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Customer reviews

4.4 out of 5 stars
3

on 16 December 2013
i do not like this as much as the bootleggers daughter , but still a good cd , with some interesting lyrics.
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on 16 June 2009
The sepia-toned cover takes you back in time and places you in a slightly sentimental, wild-west kind of mood at the fun fair, and you want to know what fun the people were having back then. And fun they would have had, and fun they needed to relieve and break the dreary routine of everyday living, which was often a struggle.

The CD starts playing, and all is revealed about life, love and harsh times, song by song. We get an insight into the life of all these ordinary people told in a very caring way, and Rachel takes us through broken hearts, yearning for love, pining for lost ones, building work and mining

And yet, it is all being delivered with Rachel's soft voice and backing vocal harmonies, sometimes in a slow waltzing rhythm, which you can glide along to, and which takes you far away into a daydream: the City of Refuge, which provides respite. At other times the tempo is more upbeat, and occasionally you detect a touch of the blues. The CD includes a fabulous version of the `Old Time Religion'.

The instruments speak their own language, lovely, gentle and very effective in taking us back in time - in particular the clarinet, fiddle and mandolin stand out for me.

The little prairie springs to mind, and you can imagine Laura singing and dancing along to the tunes on this CD. I can't wait to see Rachel live in concert next week!
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on 13 June 2009
This is a tough one, I should hate this record. For as long as I can remember I have had an irrational fear / distrust of anyone involved in `country music'. The sight of a Stetson is enough to make me reach for my pistol and consider going postal. Remember that club owner in the Blues Brothers movie? "...yes boys, we play both types of music here. Country and Western". Gah!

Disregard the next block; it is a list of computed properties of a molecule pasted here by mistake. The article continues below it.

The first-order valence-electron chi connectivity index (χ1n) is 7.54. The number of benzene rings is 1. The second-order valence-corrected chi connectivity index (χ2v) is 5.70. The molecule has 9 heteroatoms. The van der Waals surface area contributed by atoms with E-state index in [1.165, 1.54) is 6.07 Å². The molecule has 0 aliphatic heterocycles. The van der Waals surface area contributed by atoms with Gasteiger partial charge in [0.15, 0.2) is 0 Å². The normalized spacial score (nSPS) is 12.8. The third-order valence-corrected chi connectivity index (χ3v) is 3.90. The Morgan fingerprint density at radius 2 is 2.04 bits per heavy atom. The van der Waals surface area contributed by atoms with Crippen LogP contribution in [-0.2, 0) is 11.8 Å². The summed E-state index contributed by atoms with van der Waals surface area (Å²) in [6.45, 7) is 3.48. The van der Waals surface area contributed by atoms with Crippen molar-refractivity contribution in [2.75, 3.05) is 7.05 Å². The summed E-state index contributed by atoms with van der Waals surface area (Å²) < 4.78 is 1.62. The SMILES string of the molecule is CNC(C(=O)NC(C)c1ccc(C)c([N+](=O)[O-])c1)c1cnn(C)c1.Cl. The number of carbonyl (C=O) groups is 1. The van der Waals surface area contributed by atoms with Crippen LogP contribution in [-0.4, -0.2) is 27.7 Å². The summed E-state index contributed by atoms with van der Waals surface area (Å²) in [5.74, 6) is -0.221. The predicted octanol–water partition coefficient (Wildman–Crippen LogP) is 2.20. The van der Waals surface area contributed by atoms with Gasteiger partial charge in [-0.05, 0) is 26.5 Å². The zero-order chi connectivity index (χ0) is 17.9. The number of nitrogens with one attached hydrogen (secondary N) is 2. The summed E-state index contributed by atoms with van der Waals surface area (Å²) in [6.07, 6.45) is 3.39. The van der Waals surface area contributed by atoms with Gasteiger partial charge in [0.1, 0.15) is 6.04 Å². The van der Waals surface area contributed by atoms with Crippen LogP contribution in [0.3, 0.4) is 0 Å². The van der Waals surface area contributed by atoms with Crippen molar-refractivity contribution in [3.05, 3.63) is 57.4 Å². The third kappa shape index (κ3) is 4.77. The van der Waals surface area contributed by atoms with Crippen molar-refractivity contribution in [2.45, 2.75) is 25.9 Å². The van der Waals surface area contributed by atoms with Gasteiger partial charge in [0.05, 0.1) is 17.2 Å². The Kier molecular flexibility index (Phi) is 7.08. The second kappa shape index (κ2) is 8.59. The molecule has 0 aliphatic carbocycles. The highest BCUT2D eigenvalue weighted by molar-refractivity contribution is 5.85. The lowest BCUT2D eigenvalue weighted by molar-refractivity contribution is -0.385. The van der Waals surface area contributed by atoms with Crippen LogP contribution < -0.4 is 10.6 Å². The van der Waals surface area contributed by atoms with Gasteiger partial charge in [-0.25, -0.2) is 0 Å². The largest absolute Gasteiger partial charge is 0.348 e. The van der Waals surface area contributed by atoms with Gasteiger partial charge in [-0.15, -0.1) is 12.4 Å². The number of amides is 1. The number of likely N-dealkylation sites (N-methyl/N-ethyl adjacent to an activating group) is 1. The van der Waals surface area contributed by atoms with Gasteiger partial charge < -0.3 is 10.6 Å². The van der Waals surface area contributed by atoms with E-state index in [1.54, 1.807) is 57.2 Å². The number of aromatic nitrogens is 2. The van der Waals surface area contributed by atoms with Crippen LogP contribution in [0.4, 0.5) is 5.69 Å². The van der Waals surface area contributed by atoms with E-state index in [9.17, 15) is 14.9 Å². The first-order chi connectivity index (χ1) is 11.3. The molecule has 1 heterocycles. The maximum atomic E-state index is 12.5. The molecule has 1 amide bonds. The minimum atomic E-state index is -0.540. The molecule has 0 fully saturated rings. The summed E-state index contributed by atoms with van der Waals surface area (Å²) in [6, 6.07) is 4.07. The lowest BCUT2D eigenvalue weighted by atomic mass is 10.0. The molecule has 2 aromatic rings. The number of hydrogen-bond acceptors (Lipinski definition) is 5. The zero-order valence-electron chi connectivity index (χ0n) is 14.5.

I don't know how Rachel Harrington positions her stuff in terms of genre but I figure it is likely to be either the former or the latter. But spit on my hog I like it.

A chap called Mike Grigoni plays pedal steel on a number of tracks and delivers a driving accompaniment on tracks that veer from AOR to gospel and support a lovely voice. This record works I think, because of the mix of styles and Rachel's strong voice and capacity to change styles. Rather than being just another Nashville wannabe she elevates herself above the crowd with some smart song selection and a whole bunch of talent. It is easy to understand why folks are excited by this singer on the other side of the Atlantic.

I must of heard a dozen versions of `old time religion' but whilst hers is in danger at the start of becoming a little too rag it is pulled back spectacularly and flows into another traditional number `Working on a building'. Both songs are innovative arrangements. `Truman' and `Karen Kane' are the standouts amongst the original compositions.

Strongly recommended by a non-believer, I just hope none of my mates read this review.
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